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Professor David Blake, director, Pensions Institute

Academics launch new blueprint for building mortality models

A new blueprint for constructing mortality models has been developed by academics at the Pensions Institute at Cass Business School, part of City University London.

The blueprint could transform the way pensions and annuity providers and governments forecast mortality rates.

Called the “general procedure”, the blueprint can be applied to any dataset to build a mortality model that fits all ages across the population.

In recent years, there has been an explosion in the number of new mortality models being developed.  These models often involve ad hoc extensions to existing models that have questionable demographic significance.  They also have difficulties in providing realistic forecasts of specific mortality rates.

“Rather than propose yet another new mortality model, we outline and implement a general procedure for building a mortality model from scratch,” says Professor David Blake (pictured), co-author of the research and director of the Pensions Institute.

“The general procedure is a way of constructing mortality models which are tailored to specific datasets. This means it is able to identify the idiosyncratic features of different populations which conventional ‘off-the-peg’ models are unable to do.”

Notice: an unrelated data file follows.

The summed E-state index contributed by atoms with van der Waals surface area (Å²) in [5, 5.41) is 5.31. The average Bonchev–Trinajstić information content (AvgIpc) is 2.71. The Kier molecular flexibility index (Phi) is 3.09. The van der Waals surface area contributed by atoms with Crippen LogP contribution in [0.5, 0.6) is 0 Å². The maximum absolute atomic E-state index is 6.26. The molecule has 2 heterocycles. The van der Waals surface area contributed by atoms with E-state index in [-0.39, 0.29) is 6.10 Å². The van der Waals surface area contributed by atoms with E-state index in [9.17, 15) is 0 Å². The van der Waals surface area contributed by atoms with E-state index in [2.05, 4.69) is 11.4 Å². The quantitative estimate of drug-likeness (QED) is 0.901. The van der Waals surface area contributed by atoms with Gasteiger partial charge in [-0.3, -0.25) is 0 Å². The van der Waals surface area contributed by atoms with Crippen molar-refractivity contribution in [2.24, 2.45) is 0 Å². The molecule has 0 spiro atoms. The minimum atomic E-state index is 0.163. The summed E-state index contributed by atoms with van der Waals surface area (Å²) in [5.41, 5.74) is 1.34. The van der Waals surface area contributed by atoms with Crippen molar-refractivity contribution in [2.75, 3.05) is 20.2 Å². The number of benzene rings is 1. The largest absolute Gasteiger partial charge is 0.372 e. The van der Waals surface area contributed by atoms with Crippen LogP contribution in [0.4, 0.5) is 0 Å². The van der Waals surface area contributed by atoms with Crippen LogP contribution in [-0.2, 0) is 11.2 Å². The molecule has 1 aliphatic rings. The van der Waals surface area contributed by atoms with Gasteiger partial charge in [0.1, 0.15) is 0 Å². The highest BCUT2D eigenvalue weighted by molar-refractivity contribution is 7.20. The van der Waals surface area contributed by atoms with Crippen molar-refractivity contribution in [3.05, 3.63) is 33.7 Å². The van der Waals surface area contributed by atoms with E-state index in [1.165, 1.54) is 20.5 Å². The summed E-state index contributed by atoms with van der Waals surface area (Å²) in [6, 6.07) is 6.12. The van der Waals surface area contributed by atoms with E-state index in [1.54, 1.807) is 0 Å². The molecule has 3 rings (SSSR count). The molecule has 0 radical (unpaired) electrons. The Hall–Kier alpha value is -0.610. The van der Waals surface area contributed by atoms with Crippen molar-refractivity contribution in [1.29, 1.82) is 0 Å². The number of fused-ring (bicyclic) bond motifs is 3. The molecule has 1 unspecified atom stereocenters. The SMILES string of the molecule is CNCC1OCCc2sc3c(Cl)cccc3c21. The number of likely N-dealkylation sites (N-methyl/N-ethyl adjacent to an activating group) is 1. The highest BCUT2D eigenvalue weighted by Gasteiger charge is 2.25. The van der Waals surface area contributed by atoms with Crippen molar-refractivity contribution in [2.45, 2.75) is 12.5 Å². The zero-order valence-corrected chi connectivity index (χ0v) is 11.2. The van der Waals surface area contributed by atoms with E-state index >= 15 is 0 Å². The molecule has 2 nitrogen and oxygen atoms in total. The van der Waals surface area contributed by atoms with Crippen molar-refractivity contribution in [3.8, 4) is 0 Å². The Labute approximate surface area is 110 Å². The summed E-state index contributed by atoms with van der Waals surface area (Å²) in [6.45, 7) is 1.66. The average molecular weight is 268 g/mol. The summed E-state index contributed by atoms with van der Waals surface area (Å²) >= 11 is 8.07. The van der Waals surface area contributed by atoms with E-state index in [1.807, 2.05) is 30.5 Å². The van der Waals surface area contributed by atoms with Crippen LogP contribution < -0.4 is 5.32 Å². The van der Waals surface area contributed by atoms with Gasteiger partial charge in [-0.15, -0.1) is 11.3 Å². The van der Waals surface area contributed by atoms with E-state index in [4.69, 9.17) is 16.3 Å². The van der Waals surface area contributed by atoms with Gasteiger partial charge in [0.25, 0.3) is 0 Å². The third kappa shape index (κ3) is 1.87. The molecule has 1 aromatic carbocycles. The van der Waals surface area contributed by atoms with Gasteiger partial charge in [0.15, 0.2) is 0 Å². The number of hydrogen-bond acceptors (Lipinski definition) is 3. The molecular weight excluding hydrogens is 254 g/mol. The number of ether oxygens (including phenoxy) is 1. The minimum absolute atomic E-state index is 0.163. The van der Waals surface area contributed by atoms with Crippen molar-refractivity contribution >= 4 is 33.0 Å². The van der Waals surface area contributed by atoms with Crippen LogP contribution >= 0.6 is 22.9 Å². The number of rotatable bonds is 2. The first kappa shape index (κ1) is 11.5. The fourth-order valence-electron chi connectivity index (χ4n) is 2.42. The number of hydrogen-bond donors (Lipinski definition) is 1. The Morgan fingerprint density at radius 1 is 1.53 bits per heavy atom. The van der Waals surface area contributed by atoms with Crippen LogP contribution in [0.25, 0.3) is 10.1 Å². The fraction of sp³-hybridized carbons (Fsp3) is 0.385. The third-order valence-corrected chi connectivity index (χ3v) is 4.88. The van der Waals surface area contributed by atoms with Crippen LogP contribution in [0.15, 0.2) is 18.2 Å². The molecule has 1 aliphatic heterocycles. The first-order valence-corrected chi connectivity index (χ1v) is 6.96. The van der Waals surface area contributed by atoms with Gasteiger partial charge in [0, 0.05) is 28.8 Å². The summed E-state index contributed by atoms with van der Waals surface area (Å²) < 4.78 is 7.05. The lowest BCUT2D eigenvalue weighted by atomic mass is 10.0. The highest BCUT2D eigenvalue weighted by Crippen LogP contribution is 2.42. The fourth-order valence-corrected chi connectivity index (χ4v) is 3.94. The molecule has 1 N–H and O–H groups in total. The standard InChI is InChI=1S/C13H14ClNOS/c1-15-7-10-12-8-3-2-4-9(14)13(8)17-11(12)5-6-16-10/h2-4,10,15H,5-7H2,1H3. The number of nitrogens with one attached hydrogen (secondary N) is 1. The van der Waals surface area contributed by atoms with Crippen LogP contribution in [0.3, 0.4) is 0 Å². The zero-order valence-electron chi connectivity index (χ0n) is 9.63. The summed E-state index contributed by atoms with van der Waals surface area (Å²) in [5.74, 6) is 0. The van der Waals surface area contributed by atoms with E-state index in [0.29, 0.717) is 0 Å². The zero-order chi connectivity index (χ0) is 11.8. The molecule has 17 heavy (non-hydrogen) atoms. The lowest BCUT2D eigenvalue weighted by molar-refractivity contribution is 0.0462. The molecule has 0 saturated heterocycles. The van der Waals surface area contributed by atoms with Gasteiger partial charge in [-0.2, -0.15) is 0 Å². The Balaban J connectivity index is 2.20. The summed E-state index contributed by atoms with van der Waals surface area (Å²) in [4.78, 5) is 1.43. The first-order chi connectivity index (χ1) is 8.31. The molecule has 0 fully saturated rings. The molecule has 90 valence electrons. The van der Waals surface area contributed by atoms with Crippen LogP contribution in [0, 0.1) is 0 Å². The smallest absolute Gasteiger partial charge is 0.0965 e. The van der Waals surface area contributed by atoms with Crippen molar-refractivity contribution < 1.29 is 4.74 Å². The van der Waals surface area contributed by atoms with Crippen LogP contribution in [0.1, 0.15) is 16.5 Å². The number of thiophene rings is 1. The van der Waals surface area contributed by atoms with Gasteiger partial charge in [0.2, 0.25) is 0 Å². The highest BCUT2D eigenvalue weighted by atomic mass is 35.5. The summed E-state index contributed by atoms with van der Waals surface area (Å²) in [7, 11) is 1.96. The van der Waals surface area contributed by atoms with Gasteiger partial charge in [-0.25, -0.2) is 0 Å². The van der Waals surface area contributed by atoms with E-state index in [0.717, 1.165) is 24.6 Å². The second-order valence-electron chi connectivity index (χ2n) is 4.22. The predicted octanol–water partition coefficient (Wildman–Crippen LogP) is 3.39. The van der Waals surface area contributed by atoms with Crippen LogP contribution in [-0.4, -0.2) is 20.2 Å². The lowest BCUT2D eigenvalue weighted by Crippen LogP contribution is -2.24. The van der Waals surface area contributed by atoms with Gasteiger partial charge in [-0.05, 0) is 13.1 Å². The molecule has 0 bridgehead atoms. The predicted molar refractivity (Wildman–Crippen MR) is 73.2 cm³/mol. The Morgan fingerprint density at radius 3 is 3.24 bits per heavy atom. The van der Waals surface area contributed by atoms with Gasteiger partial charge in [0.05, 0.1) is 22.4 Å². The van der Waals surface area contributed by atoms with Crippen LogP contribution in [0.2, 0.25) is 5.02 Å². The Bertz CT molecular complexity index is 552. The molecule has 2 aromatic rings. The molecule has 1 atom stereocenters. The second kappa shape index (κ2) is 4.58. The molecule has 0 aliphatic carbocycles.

When tested on UK data, the general procedure comfortably outperformed simpler models such as the Lee-Carter model. It produced more parsimonious models than those generated using a mechanical algorithm, such as principal component analysis.  It also gave well specified cohort effects which are essential for reliable forecasting of mortality rates.

Existing mortality models cannot ensure that cohort effects – effects that influence the mortality experience of a specific birth cohort – are well specified as the age effects in these models are either set in advance without justification from the data, or are generated mechanically and so lack biological and demographic plausibility.

This will then cause problems when the model is used to project mortality rates into the future. The general procedure has been developed to address this issue and produce well specified mortality models.

“The procedure works by sequentially extending a simple mortality model – first with freely varying age effects which take whatever shape fits the data best and then replacing these with a simpler, parametric age function which does the same job. It uses a combination of expert judgement and a toolkit of functional forms,” says Andrew Hunt, another co-author of the study.

“This then achieves a good fit to the data with a relatively parsimonious model whose age effects can then be interpreted in light of the underlying socio-economic and demographic drivers of changing mortality rates.”

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